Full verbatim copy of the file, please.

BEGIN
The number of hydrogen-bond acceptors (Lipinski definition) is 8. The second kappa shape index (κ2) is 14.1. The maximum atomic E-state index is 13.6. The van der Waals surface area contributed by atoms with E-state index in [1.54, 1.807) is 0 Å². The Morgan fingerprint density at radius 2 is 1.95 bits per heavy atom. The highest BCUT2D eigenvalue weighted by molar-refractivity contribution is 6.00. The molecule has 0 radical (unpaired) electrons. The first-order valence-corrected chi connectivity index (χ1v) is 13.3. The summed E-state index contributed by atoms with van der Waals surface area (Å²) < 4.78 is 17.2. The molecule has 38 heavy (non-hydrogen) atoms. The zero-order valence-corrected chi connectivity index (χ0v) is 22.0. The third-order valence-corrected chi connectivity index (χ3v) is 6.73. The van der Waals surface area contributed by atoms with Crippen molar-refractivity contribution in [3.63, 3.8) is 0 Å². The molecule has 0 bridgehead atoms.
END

The number of hydrogen-bond acceptors (Lipinski definition) is 8. The second kappa shape index (κ2) is 14.1. The maximum atomic E-state index is 13.6. The van der Waals surface area contributed by atoms with E-state index in [1.54, 1.807) is 0 Å². The Morgan fingerprint density at radius 2 is 1.95 bits per heavy atom. The highest BCUT2D eigenvalue weighted by molar-refractivity contribution is 6.00. The molecule has 0 radical (unpaired) electrons. The first-order valence-corrected chi connectivity index (χ1v) is 13.3. The summed E-state index contributed by atoms with van der Waals surface area (Å²) < 4.78 is 17.2. The molecule has 38 heavy (non-hydrogen) atoms. The zero-order valence-corrected chi connectivity index (χ0v) is 22.0. The third-order valence-corrected chi connectivity index (χ3v) is 6.73. The van der Waals surface area contributed by atoms with Crippen molar-refractivity contribution in [3.63, 3.8) is 0 Å². The molecule has 0 bridgehead atoms.